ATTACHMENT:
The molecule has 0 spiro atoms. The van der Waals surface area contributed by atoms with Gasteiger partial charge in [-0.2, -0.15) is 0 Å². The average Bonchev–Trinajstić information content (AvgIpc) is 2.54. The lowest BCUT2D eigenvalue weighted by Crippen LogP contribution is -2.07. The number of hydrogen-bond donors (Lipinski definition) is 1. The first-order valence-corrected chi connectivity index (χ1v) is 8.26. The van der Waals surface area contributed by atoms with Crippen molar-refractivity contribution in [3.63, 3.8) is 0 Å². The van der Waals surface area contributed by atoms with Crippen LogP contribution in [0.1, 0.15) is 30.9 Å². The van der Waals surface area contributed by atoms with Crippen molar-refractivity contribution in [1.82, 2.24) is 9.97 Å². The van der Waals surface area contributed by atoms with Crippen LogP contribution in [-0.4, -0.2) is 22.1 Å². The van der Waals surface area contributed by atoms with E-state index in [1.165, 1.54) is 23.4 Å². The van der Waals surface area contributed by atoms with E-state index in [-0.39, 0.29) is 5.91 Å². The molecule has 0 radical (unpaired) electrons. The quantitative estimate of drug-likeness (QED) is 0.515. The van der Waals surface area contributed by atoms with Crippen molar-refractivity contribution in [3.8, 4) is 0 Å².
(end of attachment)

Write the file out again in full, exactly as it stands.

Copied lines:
The molecule has 0 spiro atoms. The van der Waals surface area contributed by atoms with Gasteiger partial charge in [-0.2, -0.15) is 0 Å². The average Bonchev–Trinajstić information content (AvgIpc) is 2.54. The lowest BCUT2D eigenvalue weighted by Crippen LogP contribution is -2.07. The number of hydrogen-bond donors (Lipinski definition) is 1. The first-order valence-corrected chi connectivity index (χ1v) is 8.26. The van der Waals surface area contributed by atoms with Crippen molar-refractivity contribution in [3.63, 3.8) is 0 Å². The van der Waals surface area contributed by atoms with Crippen LogP contribution in [0.1, 0.15) is 30.9 Å². The van der Waals surface area contributed by atoms with Crippen molar-refractivity contribution in [1.82, 2.24) is 9.97 Å². The van der Waals surface area contributed by atoms with Crippen LogP contribution in [-0.4, -0.2) is 22.1 Å². The van der Waals surface area contributed by atoms with E-state index in [1.165, 1.54) is 23.4 Å². The van der Waals surface area contributed by atoms with E-state index in [-0.39, 0.29) is 5.91 Å². The molecule has 0 radical (unpaired) electrons. The quantitative estimate of drug-likeness (QED) is 0.515. The van der Waals surface area contributed by atoms with Crippen molar-refractivity contribution in [3.8, 4) is 0 Å².